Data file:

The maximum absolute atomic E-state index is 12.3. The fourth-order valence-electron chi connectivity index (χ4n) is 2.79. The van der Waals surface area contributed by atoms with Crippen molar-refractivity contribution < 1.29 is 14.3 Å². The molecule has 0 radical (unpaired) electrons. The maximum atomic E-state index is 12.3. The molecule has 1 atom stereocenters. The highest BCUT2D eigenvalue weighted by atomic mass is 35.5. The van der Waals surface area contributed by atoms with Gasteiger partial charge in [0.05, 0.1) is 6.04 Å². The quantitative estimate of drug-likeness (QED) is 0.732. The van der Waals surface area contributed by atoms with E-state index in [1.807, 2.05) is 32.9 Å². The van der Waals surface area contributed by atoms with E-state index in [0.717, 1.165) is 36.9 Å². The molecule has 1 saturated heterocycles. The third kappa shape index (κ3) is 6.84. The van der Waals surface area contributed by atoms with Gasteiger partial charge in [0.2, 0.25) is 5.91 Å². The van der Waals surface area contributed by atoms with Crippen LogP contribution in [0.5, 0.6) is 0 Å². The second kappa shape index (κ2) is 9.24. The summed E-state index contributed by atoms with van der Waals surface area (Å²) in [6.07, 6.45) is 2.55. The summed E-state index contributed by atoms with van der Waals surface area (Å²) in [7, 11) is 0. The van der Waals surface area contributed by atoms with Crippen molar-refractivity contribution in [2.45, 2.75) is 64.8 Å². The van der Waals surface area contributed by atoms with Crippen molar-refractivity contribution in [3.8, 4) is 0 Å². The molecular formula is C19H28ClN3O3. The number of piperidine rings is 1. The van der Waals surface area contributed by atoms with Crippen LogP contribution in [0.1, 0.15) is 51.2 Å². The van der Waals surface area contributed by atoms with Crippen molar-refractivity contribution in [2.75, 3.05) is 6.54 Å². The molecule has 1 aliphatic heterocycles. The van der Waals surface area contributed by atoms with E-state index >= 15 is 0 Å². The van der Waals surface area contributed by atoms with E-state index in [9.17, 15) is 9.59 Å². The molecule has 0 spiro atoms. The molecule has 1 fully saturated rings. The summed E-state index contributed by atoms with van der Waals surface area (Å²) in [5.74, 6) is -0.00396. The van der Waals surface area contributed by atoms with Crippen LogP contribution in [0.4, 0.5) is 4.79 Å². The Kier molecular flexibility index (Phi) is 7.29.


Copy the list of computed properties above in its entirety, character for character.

The maximum absolute atomic E-state index is 12.3. The fourth-order valence-electron chi connectivity index (χ4n) is 2.79. The van der Waals surface area contributed by atoms with Crippen molar-refractivity contribution < 1.29 is 14.3 Å². The molecule has 0 radical (unpaired) electrons. The maximum atomic E-state index is 12.3. The molecule has 1 atom stereocenters. The highest BCUT2D eigenvalue weighted by atomic mass is 35.5. The van der Waals surface area contributed by atoms with Gasteiger partial charge in [0.05, 0.1) is 6.04 Å². The quantitative estimate of drug-likeness (QED) is 0.732. The van der Waals surface area contributed by atoms with E-state index in [1.807, 2.05) is 32.9 Å². The van der Waals surface area contributed by atoms with E-state index in [0.717, 1.165) is 36.9 Å². The molecule has 1 saturated heterocycles. The third kappa shape index (κ3) is 6.84. The van der Waals surface area contributed by atoms with Gasteiger partial charge in [0.2, 0.25) is 5.91 Å². The van der Waals surface area contributed by atoms with Crippen LogP contribution in [0.5, 0.6) is 0 Å². The second kappa shape index (κ2) is 9.24. The summed E-state index contributed by atoms with van der Waals surface area (Å²) in [6.07, 6.45) is 2.55. The summed E-state index contributed by atoms with van der Waals surface area (Å²) in [7, 11) is 0. The van der Waals surface area contributed by atoms with Crippen molar-refractivity contribution in [2.45, 2.75) is 64.8 Å². The van der Waals surface area contributed by atoms with Crippen molar-refractivity contribution in [3.8, 4) is 0 Å². The molecular formula is C19H28ClN3O3. The number of piperidine rings is 1. The van der Waals surface area contributed by atoms with Crippen LogP contribution in [0.1, 0.15) is 51.2 Å². The van der Waals surface area contributed by atoms with Crippen molar-refractivity contribution in [2.75, 3.05) is 6.54 Å². The molecule has 1 aliphatic heterocycles. The van der Waals surface area contributed by atoms with E-state index >= 15 is 0 Å². The van der Waals surface area contributed by atoms with E-state index in [9.17, 15) is 9.59 Å². The molecule has 0 spiro atoms. The molecule has 1 fully saturated rings. The summed E-state index contributed by atoms with van der Waals surface area (Å²) in [5.74, 6) is -0.00396. The van der Waals surface area contributed by atoms with Crippen LogP contribution in [0.4, 0.5) is 4.79 Å². The Kier molecular flexibility index (Phi) is 7.29.